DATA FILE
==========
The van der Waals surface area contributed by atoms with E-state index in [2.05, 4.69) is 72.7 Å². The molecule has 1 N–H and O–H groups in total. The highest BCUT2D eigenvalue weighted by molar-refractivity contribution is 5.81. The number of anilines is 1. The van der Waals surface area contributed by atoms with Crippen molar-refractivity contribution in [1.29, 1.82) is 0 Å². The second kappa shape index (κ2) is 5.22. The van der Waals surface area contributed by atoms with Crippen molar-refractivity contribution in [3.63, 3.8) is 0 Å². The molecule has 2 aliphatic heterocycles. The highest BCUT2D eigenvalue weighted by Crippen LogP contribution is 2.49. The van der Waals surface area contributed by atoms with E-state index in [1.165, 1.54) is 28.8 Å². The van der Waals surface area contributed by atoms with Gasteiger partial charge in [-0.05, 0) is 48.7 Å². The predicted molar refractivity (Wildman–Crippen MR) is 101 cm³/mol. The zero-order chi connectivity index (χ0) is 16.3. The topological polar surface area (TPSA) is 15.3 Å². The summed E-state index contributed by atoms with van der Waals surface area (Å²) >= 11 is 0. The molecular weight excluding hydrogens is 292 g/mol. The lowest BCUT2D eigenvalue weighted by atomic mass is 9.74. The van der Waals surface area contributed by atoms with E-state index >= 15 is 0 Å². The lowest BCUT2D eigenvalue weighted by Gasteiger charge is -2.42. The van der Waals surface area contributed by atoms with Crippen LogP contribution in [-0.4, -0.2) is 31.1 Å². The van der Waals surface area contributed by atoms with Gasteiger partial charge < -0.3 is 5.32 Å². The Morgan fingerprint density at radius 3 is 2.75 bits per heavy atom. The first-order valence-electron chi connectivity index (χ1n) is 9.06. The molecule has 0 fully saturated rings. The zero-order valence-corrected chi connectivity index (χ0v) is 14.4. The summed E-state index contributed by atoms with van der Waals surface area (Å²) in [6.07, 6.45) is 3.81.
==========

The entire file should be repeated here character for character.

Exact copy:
The van der Waals surface area contributed by atoms with E-state index in [2.05, 4.69) is 72.7 Å². The molecule has 1 N–H and O–H groups in total. The highest BCUT2D eigenvalue weighted by molar-refractivity contribution is 5.81. The number of anilines is 1. The van der Waals surface area contributed by atoms with Crippen molar-refractivity contribution in [1.29, 1.82) is 0 Å². The second kappa shape index (κ2) is 5.22. The van der Waals surface area contributed by atoms with Crippen molar-refractivity contribution in [3.63, 3.8) is 0 Å². The molecule has 2 aliphatic heterocycles. The highest BCUT2D eigenvalue weighted by Crippen LogP contribution is 2.49. The van der Waals surface area contributed by atoms with E-state index in [1.165, 1.54) is 28.8 Å². The van der Waals surface area contributed by atoms with Gasteiger partial charge in [-0.05, 0) is 48.7 Å². The predicted molar refractivity (Wildman–Crippen MR) is 101 cm³/mol. The zero-order chi connectivity index (χ0) is 16.3. The topological polar surface area (TPSA) is 15.3 Å². The summed E-state index contributed by atoms with van der Waals surface area (Å²) >= 11 is 0. The molecular weight excluding hydrogens is 292 g/mol. The lowest BCUT2D eigenvalue weighted by atomic mass is 9.74. The van der Waals surface area contributed by atoms with E-state index >= 15 is 0 Å². The lowest BCUT2D eigenvalue weighted by Gasteiger charge is -2.42. The van der Waals surface area contributed by atoms with Crippen LogP contribution in [-0.4, -0.2) is 31.1 Å². The van der Waals surface area contributed by atoms with Gasteiger partial charge < -0.3 is 5.32 Å². The Morgan fingerprint density at radius 3 is 2.75 bits per heavy atom. The first-order valence-electron chi connectivity index (χ1n) is 9.06. The molecule has 0 fully saturated rings. The zero-order valence-corrected chi connectivity index (χ0v) is 14.4. The summed E-state index contributed by atoms with van der Waals surface area (Å²) in [6.07, 6.45) is 3.81.